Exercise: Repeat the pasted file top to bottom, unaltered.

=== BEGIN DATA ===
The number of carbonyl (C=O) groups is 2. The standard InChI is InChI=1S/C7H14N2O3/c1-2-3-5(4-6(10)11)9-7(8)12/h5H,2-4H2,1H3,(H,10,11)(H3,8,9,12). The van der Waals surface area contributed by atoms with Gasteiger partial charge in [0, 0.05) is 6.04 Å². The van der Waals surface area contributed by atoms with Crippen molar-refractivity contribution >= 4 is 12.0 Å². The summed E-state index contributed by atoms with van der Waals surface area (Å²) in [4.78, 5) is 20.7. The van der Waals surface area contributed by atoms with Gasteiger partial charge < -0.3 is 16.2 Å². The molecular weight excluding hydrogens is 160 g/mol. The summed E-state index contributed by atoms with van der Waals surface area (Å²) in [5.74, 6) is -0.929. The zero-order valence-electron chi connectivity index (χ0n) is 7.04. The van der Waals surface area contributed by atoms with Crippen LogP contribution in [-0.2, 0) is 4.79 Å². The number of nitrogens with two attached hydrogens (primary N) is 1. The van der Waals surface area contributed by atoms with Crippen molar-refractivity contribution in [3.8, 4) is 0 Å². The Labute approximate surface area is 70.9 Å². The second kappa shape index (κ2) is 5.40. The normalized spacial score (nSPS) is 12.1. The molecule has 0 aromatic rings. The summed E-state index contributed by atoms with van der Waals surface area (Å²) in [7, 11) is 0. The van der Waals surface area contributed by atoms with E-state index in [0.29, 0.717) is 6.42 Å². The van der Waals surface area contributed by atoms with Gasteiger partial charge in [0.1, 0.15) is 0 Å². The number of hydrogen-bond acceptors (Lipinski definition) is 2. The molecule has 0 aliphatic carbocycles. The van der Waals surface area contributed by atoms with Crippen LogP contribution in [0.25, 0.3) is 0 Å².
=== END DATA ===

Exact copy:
The number of carbonyl (C=O) groups is 2. The standard InChI is InChI=1S/C7H14N2O3/c1-2-3-5(4-6(10)11)9-7(8)12/h5H,2-4H2,1H3,(H,10,11)(H3,8,9,12). The van der Waals surface area contributed by atoms with Gasteiger partial charge in [0, 0.05) is 6.04 Å². The van der Waals surface area contributed by atoms with Crippen molar-refractivity contribution >= 4 is 12.0 Å². The summed E-state index contributed by atoms with van der Waals surface area (Å²) in [4.78, 5) is 20.7. The van der Waals surface area contributed by atoms with Gasteiger partial charge < -0.3 is 16.2 Å². The molecular weight excluding hydrogens is 160 g/mol. The summed E-state index contributed by atoms with van der Waals surface area (Å²) in [5.74, 6) is -0.929. The zero-order valence-electron chi connectivity index (χ0n) is 7.04. The van der Waals surface area contributed by atoms with Crippen LogP contribution in [-0.2, 0) is 4.79 Å². The number of nitrogens with two attached hydrogens (primary N) is 1. The van der Waals surface area contributed by atoms with Crippen molar-refractivity contribution in [3.8, 4) is 0 Å². The Labute approximate surface area is 70.9 Å². The second kappa shape index (κ2) is 5.40. The normalized spacial score (nSPS) is 12.1. The molecule has 0 aromatic rings. The summed E-state index contributed by atoms with van der Waals surface area (Å²) in [7, 11) is 0. The van der Waals surface area contributed by atoms with E-state index in [0.29, 0.717) is 6.42 Å². The van der Waals surface area contributed by atoms with Gasteiger partial charge in [0.1, 0.15) is 0 Å². The number of hydrogen-bond acceptors (Lipinski definition) is 2. The molecule has 0 aliphatic carbocycles. The van der Waals surface area contributed by atoms with Crippen LogP contribution in [0.25, 0.3) is 0 Å².